The longest piece in the collection (which isn’t saying a lot) “Necronauts” tells of a blind artist asked to join the strangest project he’s ever been commissioned for. A rogue scientist having developed the technology to induce death and then revive people, the artist is asked to produce images of the things he “sees” on the other side. When a woman joins the project, things get interesting. Resolved ambiguously, the story strikes a human chord. A real estate developer’s spiel, “Are There Any Questions?” tells of a miraculous new use for trash. Turned into a malleable yet solid form of terrain, new opportunities for landscapes and suburbs come available. Sounds good, right? A bizarre little story that may not resolve itself in fully satisfactory fashion, “Two Guys from the Future” tells of a struggling artist and the two men from the future who visit her one evening with an offer. Working night hours as a security guard at the art gallery she would love to have her work displayed at, the offer is money for a selection of specific paintings that can be taken to the future and thereby saved from an imminent holocaust. The artist discovering ‘holocaust’ can be relative, it’s a story that moves in unpredictable directions. Almost a dialogue story (just not quite), “The Toxic Donut” is a light bit of satire commenting on the uncertainty surrounding the amount and degree to which synthesized chemicals have infiltrated human existence, and their NIMBY effect at the personal level. Perhaps more an idea than a story, “Partial People” acts as an allegorical stand-in for the incomplete manner in which we view, and potentially treat, others.
A wonderful piece of environmental satire, and one of the best in the collection, “Carl's Lawn & Garden” tells of a landscaping crew in a near future where real vegetation is a rarity. The crew’s skill set beyond botanical and into the technological, maintaining holo-trees and engineered synthetics is wonderfully imagined (the faux-flora are superb). But where the story real gains momentum is the perpetual tongue-in-cheek Bisson applies to the setting’s environemental standards. The last bit of the satire, “By Permit Only” is a story that escalates the absurdity surrounding government influence on human activity through the mechanism of permits and permissions. The collection ending on an unequivocal note, “The Shadow Knows” tells of a retired astronaut called back into service by the discovery of a strange alien form in the Voyager probe when it returns to the solar system. The alien form not physical, it nevertheless carries a message, one that will touch all humanity. An interesting story that resolves itself in a fashion nobody could predict.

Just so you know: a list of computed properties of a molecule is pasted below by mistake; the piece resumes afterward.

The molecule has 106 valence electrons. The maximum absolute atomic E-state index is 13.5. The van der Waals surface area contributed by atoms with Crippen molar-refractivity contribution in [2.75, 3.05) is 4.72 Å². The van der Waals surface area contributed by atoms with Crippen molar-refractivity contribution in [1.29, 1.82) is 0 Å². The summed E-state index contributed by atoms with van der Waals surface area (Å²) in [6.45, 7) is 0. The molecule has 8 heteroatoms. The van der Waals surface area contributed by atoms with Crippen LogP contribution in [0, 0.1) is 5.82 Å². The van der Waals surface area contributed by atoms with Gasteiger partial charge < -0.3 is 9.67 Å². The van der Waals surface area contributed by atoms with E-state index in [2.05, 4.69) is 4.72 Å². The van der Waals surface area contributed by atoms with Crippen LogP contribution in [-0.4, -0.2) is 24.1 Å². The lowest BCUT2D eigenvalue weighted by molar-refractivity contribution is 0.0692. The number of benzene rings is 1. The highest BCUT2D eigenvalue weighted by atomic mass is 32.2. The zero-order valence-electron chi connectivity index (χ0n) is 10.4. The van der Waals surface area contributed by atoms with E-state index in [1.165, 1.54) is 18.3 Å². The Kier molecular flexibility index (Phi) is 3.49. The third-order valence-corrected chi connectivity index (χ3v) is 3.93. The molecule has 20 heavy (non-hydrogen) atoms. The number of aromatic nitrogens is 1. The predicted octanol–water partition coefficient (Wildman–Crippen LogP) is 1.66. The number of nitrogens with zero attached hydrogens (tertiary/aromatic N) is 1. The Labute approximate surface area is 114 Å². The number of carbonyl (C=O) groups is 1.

There is no tight, defined statement that summarizes Bisson’s collection in niche terms. Only in broad terms—that Bisson is a writer capable of addressing a wide variety of societal issues through subtly precise prose, characterization and sense of ‘story’—can it be summarized. Each story is crafted in its own right from its own material, and is overlain with some layer of poetry/allegory to gain relevancy, typically drawing all the story’s stings tight in the final paragraph.
In the end, Bears Discover Fire and Other Stories is a very solid collection well worth the read. With nineteen stories, not every one is a knockout, but there is a quiet, consistent quality to each, not to mention the third option—the non-standard means of resolving a story. Authorial intelligence hovering below each story but typically not made apparent until the last page or line, the collection is not flashy or commercial, but certainly more sophisticated—rewarding for the reader who likes to look below the surface. In context, I would peg Bisson as a writer loosely akin to Robert Sheckley. Each writes stories that possess a defined wit poking at life and the world without bald jokes or obvious winks at the reader.
The following are the nineteen stories collected in Bears Discover Fire and Other Stories:
Bears Discover Fire
The Two Janets
They're Made Out of Meat
Over Flat Mountain
The Coon Suit
Are There Any Questions?
Two Guys from the Future
The Toxic Donut
Canción Autentica de Old Earth
Carl's Lawn & Garden
By Permit Only
The Shadow Knows